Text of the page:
Ben Lawers is the highest mountain in the southern part of the Scottish Highlands. It lies to the north side of Loch Tay, and is the highest point of a long ridge that includes seven Munros. Ben Lawers was long thought to be over 4,000 feet in height; accurate measurement in the 1870s showed it to be some 17 feet short of this figure. In 1878, a group of twenty men spent a day building a large cairn in the hope of bringing the summit above the "magic" figure. The cairn is no longer there; in any case the Ordnance Survey ignored it as an artificial structure that was not truly part of the hill.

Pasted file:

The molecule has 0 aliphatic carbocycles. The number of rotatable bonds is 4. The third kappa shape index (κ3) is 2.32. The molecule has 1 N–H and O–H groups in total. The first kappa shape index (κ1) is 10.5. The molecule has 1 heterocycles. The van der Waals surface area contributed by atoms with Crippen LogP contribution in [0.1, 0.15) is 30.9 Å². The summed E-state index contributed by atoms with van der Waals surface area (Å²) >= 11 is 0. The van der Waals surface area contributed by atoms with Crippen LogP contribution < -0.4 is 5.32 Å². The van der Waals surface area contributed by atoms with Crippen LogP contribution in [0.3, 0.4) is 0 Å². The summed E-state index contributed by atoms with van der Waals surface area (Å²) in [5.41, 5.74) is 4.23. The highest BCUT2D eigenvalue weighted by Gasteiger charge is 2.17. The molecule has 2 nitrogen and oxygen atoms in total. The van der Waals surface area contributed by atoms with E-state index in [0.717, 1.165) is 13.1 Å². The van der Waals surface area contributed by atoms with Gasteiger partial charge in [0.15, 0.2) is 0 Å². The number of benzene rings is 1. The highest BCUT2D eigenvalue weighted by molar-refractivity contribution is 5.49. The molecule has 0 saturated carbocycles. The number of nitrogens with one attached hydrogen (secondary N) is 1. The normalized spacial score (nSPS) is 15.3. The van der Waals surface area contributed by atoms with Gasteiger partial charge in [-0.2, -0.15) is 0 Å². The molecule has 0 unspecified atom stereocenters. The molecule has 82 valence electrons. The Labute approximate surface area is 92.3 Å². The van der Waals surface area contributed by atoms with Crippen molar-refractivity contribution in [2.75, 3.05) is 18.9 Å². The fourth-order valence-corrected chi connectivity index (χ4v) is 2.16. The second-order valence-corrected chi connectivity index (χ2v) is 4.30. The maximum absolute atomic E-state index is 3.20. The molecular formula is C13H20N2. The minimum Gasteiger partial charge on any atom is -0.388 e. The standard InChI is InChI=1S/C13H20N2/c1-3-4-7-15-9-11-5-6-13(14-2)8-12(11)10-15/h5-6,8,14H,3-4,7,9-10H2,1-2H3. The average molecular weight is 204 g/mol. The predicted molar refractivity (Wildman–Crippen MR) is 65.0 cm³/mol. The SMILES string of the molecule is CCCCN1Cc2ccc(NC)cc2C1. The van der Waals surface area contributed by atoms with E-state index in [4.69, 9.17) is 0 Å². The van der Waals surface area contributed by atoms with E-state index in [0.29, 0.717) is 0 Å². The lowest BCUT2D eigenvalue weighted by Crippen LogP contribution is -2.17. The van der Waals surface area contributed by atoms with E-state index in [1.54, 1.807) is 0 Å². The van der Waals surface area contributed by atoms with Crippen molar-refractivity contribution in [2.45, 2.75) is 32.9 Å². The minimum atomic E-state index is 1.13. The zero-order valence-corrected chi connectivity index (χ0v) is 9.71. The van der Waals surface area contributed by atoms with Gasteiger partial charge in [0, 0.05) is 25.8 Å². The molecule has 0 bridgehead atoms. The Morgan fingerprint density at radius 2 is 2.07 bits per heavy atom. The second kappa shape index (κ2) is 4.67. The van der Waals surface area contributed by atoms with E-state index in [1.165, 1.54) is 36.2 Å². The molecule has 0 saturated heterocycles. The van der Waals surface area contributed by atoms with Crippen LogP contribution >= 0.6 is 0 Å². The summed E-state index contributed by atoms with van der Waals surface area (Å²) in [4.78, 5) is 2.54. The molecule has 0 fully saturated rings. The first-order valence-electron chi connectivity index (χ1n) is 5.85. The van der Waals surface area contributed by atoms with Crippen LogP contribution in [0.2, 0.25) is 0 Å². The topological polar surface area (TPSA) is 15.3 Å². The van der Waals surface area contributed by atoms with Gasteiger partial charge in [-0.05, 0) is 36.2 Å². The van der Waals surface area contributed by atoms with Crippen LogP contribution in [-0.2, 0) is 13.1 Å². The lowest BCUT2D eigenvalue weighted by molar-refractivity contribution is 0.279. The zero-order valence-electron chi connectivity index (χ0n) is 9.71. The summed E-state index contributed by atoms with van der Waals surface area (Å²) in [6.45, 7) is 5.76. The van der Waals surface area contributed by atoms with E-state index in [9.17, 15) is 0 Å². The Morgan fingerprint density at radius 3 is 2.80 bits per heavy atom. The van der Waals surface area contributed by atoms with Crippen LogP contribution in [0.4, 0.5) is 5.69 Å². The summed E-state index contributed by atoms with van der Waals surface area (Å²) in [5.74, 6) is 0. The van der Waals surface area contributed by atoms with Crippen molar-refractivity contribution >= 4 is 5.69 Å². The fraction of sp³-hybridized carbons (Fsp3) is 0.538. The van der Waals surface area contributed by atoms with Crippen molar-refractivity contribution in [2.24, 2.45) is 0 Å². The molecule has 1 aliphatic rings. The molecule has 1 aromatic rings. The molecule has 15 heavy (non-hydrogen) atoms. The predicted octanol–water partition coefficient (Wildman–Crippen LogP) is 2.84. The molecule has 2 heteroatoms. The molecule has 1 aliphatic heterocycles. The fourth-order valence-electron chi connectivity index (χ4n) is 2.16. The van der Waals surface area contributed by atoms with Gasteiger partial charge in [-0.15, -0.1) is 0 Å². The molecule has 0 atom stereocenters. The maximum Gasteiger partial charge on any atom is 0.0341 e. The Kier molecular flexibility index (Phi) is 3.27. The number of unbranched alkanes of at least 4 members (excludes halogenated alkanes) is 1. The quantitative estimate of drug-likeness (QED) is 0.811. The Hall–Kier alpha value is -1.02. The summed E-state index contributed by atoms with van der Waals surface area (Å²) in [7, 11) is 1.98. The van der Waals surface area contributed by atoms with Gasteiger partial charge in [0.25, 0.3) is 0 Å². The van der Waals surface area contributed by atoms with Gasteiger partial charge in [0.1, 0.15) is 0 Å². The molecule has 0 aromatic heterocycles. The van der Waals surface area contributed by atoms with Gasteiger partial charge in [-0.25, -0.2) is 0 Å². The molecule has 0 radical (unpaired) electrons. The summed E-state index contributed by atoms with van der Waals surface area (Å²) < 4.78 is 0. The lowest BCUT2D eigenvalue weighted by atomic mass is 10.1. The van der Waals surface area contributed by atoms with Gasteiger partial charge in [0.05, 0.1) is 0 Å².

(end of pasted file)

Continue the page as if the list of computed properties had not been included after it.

There is much evidence of former settlements and other human activity on the southern slopes of Ben Lawers above Loch Tay. The discovery of many boulders with cup and ring marks "suggests it was a very significant landscape in prehistory." There are ruins of cottages each surrounded by a small group of trees and the ridged pastures are signs of early cultivation. Overgrown tracks climb up the mountain from the valley to the peat beds and sheilings on the hillside. The fertile limestone and schist soils on these southern slopes have been farmed since very early times and there are many Bronze Age remains.
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Perth and Kinross